Happy Birthday, Jack Kirby

Born on this day, 101 years ago.

Video: Jeff Raglus: "The Quintessential Bowerbird" Short Documentary

Here's Australian artist Jeff Raglus in a short, thoughtful documentary about him and his work.

Jeff Raglus -  The Quintessential Bowerbird. A short film directed by John Laurie from john laurie on Vimeo.

Monday, August 27, 2018

Russ Heath 1926 - 2018

Above: a photo taken for a book cover in the 1970s.

Comic book artist Russ Heath died Thursday night after a battle with cancer, his grandson, Lee Kosa, announced. He was 91.

From The Hollywood Reporter:

The artist had lived in Van Nuys, California, for 40 years before moving to a retirement community in Long Beach, where he died. A winner of multiple awards — including the National Cartoonists Society’s Milton Caniff Award in 2014 and the Will Eisner Comic Book Hall of Fame five years earlier — Heath’s career lasted from 1948 until 2011, and included work for multiple publishers in multiple genres. This included Marvel’s Two-Gun Kid and Kid Colt, DC’s Our Army at War and The Haunted Tank and the famous Little Annie Fanny strip in Playboy.
Most recently, he came out of retirement for Marvel’s The Immortal Iron Fist No. 20 in 2009, as well as for illustrations in the independent series glamourpuss in 2010 and 2011.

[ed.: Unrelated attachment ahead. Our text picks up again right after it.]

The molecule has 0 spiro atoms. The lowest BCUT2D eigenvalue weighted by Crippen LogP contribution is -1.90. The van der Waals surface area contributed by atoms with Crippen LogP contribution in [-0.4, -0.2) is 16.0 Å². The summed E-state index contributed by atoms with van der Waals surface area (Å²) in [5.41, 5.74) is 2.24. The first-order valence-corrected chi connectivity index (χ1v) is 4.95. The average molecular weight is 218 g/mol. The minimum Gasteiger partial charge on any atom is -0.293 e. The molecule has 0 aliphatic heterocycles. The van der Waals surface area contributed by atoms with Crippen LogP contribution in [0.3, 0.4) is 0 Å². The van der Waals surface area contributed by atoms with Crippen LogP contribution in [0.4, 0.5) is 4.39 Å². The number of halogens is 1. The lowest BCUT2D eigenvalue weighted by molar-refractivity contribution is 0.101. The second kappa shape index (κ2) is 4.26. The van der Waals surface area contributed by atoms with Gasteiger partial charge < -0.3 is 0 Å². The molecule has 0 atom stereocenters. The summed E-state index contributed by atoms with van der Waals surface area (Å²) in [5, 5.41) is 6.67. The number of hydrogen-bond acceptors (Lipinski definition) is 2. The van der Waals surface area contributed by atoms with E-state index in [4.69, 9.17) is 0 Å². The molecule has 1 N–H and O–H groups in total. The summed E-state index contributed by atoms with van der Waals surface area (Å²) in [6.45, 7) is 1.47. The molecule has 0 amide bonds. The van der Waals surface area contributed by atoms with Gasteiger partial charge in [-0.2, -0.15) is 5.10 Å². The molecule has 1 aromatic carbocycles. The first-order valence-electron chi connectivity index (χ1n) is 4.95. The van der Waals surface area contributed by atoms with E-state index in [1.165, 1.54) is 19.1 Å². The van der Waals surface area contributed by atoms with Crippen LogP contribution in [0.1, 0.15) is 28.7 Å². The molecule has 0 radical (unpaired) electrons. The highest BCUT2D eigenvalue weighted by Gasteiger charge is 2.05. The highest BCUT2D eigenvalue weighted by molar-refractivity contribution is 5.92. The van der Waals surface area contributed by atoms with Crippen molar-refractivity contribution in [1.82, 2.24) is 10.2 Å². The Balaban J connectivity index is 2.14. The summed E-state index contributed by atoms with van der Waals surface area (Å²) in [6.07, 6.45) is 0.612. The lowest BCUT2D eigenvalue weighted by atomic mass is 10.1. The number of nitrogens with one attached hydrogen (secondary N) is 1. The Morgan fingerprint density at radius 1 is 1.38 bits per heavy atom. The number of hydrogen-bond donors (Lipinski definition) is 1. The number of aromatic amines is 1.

Perhaps most famously, Heath’s work on DC’s All-American Men of War No. 89 in 1962 was the source material for pop artist Roy Lichtenstein’s paintings “Brattata,” “Whaam!” and “Blam,” produced in 1962 and 1963. In 2014, Heath wrote and drew a comic strip about Lichtenstein’s appropriation of his work, titled “Bottle of Wine” [see below], in which he wrote, “The Museum of Modern Art invited me to the opening when they displayed it. However, I couldn’t make it due to deadlines… but I figure Lichtenstein owed me a drink at least.”

Friday, August 24, 2018

Graham Nolan: My Creative Process Part 2

Continuing Graham Nolan's creative process for making comics pages. Part one is here.

Here's Graham:



Tightening the pencils